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Manipulating User Data at the Model Layer in Swing

  • June 1, 2005
  • By Vlad Kofman
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Most of the graphical user interfaces (GUIs) developed with the Java Swing toolkit accept user input and validate it. Swing is built on the principle of the separable model architecture, a version of Model-View-Controller design where all of the graphical components have corresponding data model objects. The user's data has to be stored in the model layer before it can be accessed or presented in the view layer. It can be also manipulated, changed, or checked before it is put in the model objects. Please see my other article, "Creating Interactive GUIs with Swing's MVC Architecture," for more information about separable model architecture.

In this article, I will show how to use Java Swing data models for components that accept user input, to automatically manipulate it before it is put in the model. In particular, I will cover the limitation of its input to predefined subsets of characters, memory management for large data sets, and filtering of the input data. All of the principles are based on the object inheritance and can be applied to any component that follows the MVC paradigm.

Note that even though Swing is inheritably not thread safe, some atomic operations have been added to it. An atomic operation or code section will be finished by the current thread and not interrupted by other threads. Assignment to variables smaller than 32 bits is an atomic operation, which excludes variables of types double and long (both are 64 bits). As a result, atomic operations do not need synchronization. Because any enterprise-scale Swing program should be and often is multithreaded, data updates of the GUI are likely to be done by multiple threads. Therefore, Swing developers have added atomic components that have synchronized assignment operation already built in. But, I will assume a single thread data assignment in this article.

Limiting User Input

One of the most common problems with GUIs is limiting or filtering user entered data. For instance, consider a text field that accepts only numeric values, or a password field that accepts character values only. To solve this problem, you need to understand the data flow in the Swing framework. In general, when data comes in to the model layer from any source such as database, file, or I/O stream, it is put in the model via a public API of that object. As soon as model object's content is changed, it fires a notification event and the corresponding View object(s) update their presentation after receiving the event.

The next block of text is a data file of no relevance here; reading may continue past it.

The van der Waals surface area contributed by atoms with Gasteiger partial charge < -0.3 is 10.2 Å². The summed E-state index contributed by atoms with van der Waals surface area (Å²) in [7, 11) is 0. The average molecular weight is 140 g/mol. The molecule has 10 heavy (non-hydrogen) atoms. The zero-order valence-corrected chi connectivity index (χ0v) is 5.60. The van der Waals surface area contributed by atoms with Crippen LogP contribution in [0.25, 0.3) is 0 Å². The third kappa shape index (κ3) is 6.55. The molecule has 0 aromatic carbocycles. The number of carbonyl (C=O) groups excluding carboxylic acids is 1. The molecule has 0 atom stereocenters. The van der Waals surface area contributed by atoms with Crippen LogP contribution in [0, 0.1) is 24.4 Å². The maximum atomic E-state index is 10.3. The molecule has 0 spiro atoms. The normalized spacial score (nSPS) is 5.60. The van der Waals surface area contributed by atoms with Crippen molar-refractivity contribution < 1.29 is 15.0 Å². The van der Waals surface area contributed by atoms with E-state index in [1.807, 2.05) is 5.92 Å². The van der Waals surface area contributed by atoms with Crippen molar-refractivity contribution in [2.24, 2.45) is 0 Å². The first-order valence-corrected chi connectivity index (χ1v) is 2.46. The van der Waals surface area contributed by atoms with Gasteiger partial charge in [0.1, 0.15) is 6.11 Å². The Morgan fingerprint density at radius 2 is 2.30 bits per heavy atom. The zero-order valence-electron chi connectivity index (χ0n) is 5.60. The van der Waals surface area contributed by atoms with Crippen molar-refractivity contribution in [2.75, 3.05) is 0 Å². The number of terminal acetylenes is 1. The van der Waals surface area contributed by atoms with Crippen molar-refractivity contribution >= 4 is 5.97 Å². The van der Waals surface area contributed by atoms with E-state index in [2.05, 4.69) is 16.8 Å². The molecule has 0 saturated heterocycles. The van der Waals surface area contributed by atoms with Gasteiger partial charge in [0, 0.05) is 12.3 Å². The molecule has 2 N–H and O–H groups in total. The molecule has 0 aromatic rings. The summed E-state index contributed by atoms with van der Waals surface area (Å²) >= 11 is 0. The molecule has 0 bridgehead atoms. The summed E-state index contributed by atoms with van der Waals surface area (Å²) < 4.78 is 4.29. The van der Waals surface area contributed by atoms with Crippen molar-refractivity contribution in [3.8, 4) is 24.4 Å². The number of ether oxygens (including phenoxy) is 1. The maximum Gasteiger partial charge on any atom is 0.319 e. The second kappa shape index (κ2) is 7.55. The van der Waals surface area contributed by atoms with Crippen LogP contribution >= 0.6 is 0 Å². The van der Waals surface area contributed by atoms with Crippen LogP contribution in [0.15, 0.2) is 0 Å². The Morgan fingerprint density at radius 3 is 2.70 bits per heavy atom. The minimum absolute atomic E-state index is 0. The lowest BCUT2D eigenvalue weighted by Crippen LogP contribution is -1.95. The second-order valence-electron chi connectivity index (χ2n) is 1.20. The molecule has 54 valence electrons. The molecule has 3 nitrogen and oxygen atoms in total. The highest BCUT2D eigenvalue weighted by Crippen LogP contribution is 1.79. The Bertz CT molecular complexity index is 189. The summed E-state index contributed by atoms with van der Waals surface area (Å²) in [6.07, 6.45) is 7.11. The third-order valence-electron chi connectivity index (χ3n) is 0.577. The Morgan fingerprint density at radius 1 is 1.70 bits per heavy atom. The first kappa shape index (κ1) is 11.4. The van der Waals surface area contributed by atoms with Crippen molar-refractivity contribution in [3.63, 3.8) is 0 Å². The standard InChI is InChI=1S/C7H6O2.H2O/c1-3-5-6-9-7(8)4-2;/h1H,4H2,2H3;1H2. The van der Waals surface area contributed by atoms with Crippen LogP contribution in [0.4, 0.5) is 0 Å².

Therefore, there is a point where the public API of any model object is called to update the model. To limit character sets or establish an allowable subset, several steps need to be taken. First, you need to pre-empt the data at the place where it is entered (the call to the API). Second, you need to manipulate it before it is put in the model. For example, a JTextField uses a Document model that has a public insertString(int offset, String str, AttributeSet a) method. Please see the JDK API doc for more information on this method.

If you want to manipulate the character set that is coming into the JTextField or filter it, you can subclass the Document object or any of its sub-classes and overwrite the insertString method. For example, create a new "Document" type model and set it to a JTextField:

// PlainDocument extends Document
public class NumberDocument extends PlainDocument
{
...
public void insertString(int offset, String stringToInsert,
                         AttributeSet attributes)
                        throws BadLocationException {
   //This rejects the entire insertion if it is not an integer
   //between the min and max values inclusive.

   try {
      Integer.parseInt(stringToInsert);
   }
   catch (NumberFormatException e) {
      return;    //or beep here
   }

      if ( ((getLength()+stringToInsert.length()) >= mMinInteger)
          && ((getLength()+stringToInsert.length()) <= mMaxInteger)) {
      super.insertString(offset, stringToInsert, attributes);
   }
}
...
JTextField tf = new JTextField();
tf.setDocument(new NumberDocument(1, 10));

See the included source code for a complete listing.

This text field will essentially not let the user to type in anything but numeric characters into it. Additional checks can be done as well, such as the range, value, or sign of the number. The model can even be made to beep on incorrect data entry as is the case of the user pressing a non-numeric key on keyboard. Overwriting the insert API can be certainly extended to other components as well.





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